The Conservative Party are not typically associated with the concept of diversity. However, the present Conservative line-up reflects a far broader set of demographics than in any previous era. Observing the recent leadership election is proof of the matter, with half of the candidates in the first round of voting coming from ethnic minority backgrounds.

A More Representative Party?

The leadership contest is now between Rishi Sunak, a man of Indian heritage, and Liz Truss. Neither of these candidates fully represent the type of politician that is most commonly associated with the Tories. Aside from the leadership contest, it’s notable that 24 per cent of all Conservative MPs elected in 2019 were female and 6 per cent come from ethnic minority backgrounds. The move towards marginalised genders and ethnic minorities suggests that white men no longer enjoy absolute supremacy within the Conservative Party — at least in terms of parliamentary representation. With Truss and Sunak fighting for the leadership, it is now guaranteed that the next leader of the party will be either a woman or a man of Indian heritage.

The above fact requires us to consider the archetypal Conservative. In 1979, just 3 per cent of elected Conservative MPs were women. In 2001, there were zero Conservative MPs from ethnic minority backgrounds. This gives us some context to the identity of the Conservative Party and who they have historically represented.

Sadly, despite efforts to shed their former image of being a white upper-class men’s club, the data suggests otherwise. Notably, the traditional white-male demographic continues to reflect the party’s core voters. Since 2019, the Conservatives’ voter base has been approximately 97 per cent white. These voters are also statistically more likely to be male, southern, and to have voted to leave the EU.

Maintaining the Status Quo

Despite diversification within the party, the Conservatives remain accountable to a demographic that has material interests in maintaining the status quo.

Clearly, better parliamentary representation within the party has not translated to better outcomes or opportunities for people of marginalised genders and ethnic backgrounds. The data and policies show that despite some examples of people from marginalised genders and ethnic backgrounds gaining political power, this power is used to uphold an economic system that preserves patriarchy and racial hierarchy. The evidence is in the policies and voting records of senior Tories who are non-white and/or non-male.

For instance, in her role as Minister for Women and Equalities, Liz Truss famously took a stand against self-identification for Transgender people and opposed government funding to the LGBT organisation Stonewall. Former leadership candidate Kemi Badenoch, of Nigerian descent, publicly criticised the Black Lives Matter movement and the teaching of Critical Race Theory (CRT) in schools. Home Secretary Priti Patel, who is the daughter of Ugandan/Indian migrants, possesses an arsenal of socially conservative views and ideas. Despite her migrant background, Patel is one of the most outspoken critics of immigration and has overseen several radical policies. These include the introduction of a points-based immigration system and the heavily-criticised Rwanda asylum plan.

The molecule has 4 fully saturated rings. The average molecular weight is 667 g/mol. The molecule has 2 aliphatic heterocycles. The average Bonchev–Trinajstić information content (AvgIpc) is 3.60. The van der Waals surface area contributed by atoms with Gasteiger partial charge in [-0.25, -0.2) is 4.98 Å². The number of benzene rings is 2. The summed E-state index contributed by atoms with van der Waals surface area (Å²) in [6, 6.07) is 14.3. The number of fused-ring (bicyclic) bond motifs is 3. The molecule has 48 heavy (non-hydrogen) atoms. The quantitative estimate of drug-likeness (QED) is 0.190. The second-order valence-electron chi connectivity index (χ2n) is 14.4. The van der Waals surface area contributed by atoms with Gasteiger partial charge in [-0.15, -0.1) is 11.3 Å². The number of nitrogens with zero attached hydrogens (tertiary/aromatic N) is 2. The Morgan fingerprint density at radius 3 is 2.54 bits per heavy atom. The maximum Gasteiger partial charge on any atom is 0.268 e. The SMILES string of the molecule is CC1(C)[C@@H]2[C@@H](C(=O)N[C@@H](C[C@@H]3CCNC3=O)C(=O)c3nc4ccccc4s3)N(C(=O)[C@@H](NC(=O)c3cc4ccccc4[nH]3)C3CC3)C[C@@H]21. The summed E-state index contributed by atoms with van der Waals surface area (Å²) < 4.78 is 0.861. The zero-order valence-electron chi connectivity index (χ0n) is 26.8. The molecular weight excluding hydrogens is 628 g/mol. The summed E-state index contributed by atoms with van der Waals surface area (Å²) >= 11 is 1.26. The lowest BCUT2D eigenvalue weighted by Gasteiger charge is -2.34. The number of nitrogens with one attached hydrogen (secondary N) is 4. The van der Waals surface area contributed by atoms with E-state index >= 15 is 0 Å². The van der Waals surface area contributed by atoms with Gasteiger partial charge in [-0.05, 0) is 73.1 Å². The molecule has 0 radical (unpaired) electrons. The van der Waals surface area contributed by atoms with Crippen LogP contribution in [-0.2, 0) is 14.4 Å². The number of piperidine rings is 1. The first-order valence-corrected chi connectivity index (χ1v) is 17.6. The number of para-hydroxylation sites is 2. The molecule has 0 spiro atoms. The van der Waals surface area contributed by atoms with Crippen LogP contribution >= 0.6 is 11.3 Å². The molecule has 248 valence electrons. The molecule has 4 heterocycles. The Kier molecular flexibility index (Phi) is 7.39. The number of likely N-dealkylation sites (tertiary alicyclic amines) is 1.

Power & Diversity

The distribution of political power partly explains the lack of progress towards fairness and equality for marginalised groups. Whilst MPs hold a degree of political power, they are not the only ones. The British media, for instance, continues to heavily influence public opinion by controlling debates on inflammatory topics such as immigration and ‘woke culture.’ Without a redistribution of media power from the current monopoly, the hostile environment towards marginalised groups will likely persist.

This raises an obvious question: is there any point to a diverse Conservative Party if everything stays the same? The answer can partly be found in the party’s obsession with ‘hard work’ and ‘individual responsibility’ as means of overcoming social barriers. The logic is simple. If politicians from diverse backgrounds can reach senior positions of power within the party, then this must be because conditions both within and without are improving. However, race and gender cannot be understood in isolation. The majority of Conservative MPs still come from the upper socio-economic pool — diversification or not. This gives them opportunities to climb economic ladders and gain career experience in a way that is not accessible to the masses. This, and the fact that many of them choose the status quo, suggests that a diverse Conservative Party stands for pretty much the same as a traditional Conservative Party.

The Conservatives have a knack for manipulating language. This is apparent in their approach to the concept of diversity. Their commitment to optics over material change has muddied the waters when it comes to genuine diversification and liberatory politics. We should not be fooled by their rhetoric. The Conservatives are just as ruthlessly committed to racial capitalism as ever.

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